NATO refused to look into allegations of the scores of civilian deaths that independent investigations said it caused, so it is impossible for the official tally to rise above zero.
By C.J. Chivers
New York Times
25 March 2012
In an interview with Radio 4 on 2 September 2011, UK Prime Minister David Cameron claimed the UK conducted 20 per cent of all Nato strike sorties in Libya. He said: "Britain performed 1,600 of those, so around a fifth of strike sorties and I think that is punching, as it were, at our weight or even above our weight."
Funeral in Majer of civilians killed by NATO airstrikes on 8 August 2011.
Sometime late last August 8, NATO warplanes flying from Europe arrived over the Libyan farming village of Majer, where forces loyal to Col. Muammar el-Qaddafi were withdrawing and anti-Qaddafi forces were claiming ground.
Civilians were in motion, too — seeking pockets of safety away from the roaming sides, neither of which fought with precision or clear rules.
This is the type of situation in which air support can be especially risky and in which, even with a careful calculus of modern target planning, mistakes are likely.
The aircraft that night have never been publicly identified by NATO, which has treated their origins and nationalities as strict military secrets.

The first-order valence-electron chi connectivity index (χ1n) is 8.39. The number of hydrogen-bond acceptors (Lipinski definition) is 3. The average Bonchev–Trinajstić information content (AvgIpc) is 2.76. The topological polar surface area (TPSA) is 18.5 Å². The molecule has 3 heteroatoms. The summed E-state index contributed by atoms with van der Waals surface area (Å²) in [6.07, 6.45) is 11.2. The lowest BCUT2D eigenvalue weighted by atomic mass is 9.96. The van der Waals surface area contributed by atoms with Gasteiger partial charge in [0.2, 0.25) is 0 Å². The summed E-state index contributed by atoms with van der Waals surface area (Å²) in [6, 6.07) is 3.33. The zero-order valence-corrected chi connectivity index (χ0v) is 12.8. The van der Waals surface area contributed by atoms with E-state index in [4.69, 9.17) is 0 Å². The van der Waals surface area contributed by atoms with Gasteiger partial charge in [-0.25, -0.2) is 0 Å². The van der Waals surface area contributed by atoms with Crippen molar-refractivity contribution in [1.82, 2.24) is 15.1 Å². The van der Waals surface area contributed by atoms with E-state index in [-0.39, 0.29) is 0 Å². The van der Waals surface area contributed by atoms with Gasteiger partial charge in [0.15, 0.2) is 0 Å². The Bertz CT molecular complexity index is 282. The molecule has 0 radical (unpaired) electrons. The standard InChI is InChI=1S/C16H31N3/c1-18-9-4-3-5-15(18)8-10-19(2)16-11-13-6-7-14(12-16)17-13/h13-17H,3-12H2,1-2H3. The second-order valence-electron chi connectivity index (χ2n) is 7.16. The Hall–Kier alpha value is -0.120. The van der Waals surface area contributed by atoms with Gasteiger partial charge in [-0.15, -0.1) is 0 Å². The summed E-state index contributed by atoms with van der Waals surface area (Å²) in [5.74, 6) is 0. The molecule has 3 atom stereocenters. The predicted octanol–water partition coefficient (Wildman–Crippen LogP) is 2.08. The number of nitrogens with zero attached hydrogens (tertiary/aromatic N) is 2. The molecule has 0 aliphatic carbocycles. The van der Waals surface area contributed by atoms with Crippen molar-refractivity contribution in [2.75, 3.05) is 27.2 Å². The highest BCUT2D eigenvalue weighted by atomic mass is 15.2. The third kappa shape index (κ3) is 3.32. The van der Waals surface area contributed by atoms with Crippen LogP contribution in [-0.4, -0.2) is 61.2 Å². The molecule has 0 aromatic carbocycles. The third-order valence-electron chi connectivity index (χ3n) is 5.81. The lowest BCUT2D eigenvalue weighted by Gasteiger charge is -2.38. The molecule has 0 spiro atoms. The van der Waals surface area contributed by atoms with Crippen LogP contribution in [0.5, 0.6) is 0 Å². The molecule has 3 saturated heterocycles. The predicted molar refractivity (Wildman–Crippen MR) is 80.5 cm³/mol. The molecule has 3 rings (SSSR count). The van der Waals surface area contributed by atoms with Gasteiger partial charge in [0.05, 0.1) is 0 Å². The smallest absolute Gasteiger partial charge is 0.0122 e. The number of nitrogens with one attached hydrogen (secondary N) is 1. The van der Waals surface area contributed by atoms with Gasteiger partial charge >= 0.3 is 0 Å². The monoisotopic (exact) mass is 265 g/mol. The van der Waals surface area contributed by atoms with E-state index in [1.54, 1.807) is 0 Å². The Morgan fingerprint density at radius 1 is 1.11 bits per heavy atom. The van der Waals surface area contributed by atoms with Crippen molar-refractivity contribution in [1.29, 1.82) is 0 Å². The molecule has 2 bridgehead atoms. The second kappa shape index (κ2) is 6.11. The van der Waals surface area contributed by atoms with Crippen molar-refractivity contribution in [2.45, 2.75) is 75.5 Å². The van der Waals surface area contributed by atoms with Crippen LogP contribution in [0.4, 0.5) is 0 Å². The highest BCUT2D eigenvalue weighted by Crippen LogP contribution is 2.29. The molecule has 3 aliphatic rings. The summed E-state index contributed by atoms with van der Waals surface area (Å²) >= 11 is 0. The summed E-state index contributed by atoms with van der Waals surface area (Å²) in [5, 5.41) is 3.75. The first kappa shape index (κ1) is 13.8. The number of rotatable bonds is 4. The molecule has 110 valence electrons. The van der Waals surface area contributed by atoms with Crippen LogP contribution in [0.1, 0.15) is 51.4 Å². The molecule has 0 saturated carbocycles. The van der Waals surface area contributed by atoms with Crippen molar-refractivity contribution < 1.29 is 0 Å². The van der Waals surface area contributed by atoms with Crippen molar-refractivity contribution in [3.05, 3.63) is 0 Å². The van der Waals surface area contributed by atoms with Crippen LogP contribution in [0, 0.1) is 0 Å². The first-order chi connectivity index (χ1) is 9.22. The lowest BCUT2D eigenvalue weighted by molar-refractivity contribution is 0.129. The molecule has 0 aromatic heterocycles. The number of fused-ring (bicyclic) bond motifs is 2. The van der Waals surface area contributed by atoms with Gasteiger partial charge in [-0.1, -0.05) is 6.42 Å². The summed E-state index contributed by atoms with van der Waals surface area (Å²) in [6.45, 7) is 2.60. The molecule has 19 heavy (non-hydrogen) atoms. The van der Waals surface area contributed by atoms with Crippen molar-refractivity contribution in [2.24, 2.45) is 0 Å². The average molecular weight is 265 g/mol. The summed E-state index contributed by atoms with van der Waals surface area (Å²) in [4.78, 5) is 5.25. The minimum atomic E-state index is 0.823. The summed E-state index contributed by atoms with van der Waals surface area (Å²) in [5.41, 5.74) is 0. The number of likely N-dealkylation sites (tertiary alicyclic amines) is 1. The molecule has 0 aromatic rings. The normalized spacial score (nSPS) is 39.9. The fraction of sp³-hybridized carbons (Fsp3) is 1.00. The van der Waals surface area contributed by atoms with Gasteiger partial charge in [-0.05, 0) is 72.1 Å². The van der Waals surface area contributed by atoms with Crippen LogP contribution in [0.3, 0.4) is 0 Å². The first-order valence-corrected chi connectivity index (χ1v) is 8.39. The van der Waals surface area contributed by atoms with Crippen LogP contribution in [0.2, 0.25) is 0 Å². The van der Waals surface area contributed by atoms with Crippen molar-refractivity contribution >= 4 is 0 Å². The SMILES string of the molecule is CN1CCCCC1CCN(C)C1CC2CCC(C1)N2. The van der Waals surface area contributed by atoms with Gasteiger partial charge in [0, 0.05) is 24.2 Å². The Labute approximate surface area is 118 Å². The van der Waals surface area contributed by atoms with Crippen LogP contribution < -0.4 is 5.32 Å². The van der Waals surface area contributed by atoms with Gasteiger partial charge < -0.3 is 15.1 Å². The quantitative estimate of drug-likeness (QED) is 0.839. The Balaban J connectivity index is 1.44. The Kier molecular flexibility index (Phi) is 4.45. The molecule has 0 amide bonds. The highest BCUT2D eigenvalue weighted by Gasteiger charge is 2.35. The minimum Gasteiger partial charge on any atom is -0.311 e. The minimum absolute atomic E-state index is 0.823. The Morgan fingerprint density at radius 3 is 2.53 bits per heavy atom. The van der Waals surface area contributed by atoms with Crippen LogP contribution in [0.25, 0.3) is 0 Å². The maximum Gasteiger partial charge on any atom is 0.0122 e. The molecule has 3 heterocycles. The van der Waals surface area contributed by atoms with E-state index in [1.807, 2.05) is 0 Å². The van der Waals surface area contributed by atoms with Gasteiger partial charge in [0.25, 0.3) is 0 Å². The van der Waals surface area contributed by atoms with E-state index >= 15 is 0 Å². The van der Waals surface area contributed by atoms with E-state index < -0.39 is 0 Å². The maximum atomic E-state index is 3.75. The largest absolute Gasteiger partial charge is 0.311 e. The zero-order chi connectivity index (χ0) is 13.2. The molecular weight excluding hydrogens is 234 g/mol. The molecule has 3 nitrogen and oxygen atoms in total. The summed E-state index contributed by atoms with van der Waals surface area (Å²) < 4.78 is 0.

From the standpoint of public accountability and civilian control of the military, this position serves as a kind of case study in the costs of withholding unpleasant facts, effectively denying civilians and taxpayers of NATO’s member nations their responsibility to assess their military services’ performance — a task that is difficult enough in an allied operation, under which the roles and responsibilities of each nation’s forces can be hard to map.
Shortly before midnight, those as yet unidentified aviators released several laser-guided 500-pound bombs. The first bombs destroyed a house crowded with families. The next bombs destroyed two more. Then the aircraft struck again, survivors and local doctors say, dropping high-explosive ordnance on Libyans who had rushed to the victims’ aid.
The results, by the available evidence, were a horror. By the time NATO’s planes departed, at least 34 people had been killed, many of them women and small children, according to investigations by journalists, human-rights organizations and the United Nations. At least three dozen more people were wounded.
IN a report quietly made public early this month, a United Nations commission pointedly noted that after examining the destruction in Majer, interviewing survivors, reviewing documents and conducting an analysis of satellite imagery from before and after the attack, it found no evidence that “the site had a military purpose.”
It added that “it seems clear that those killed were all civilians.”
The commission recommended that NATO investigate this bloody occurrence (and several others that have been ferreted out in the face of repeated official denials) and follow its own practices in Afghanistan for taking responsibility for civilian casualties and making compensation payments.
Then a well-established pattern repeated itself. NATO’s secretary general, Anders Fogh Rasmussen, said the alliance had examined the allegations of civilian casualties and, essentially, had nothing to account for. “This review process has confirmed that the targets we struck were legitimate military targets,” he said.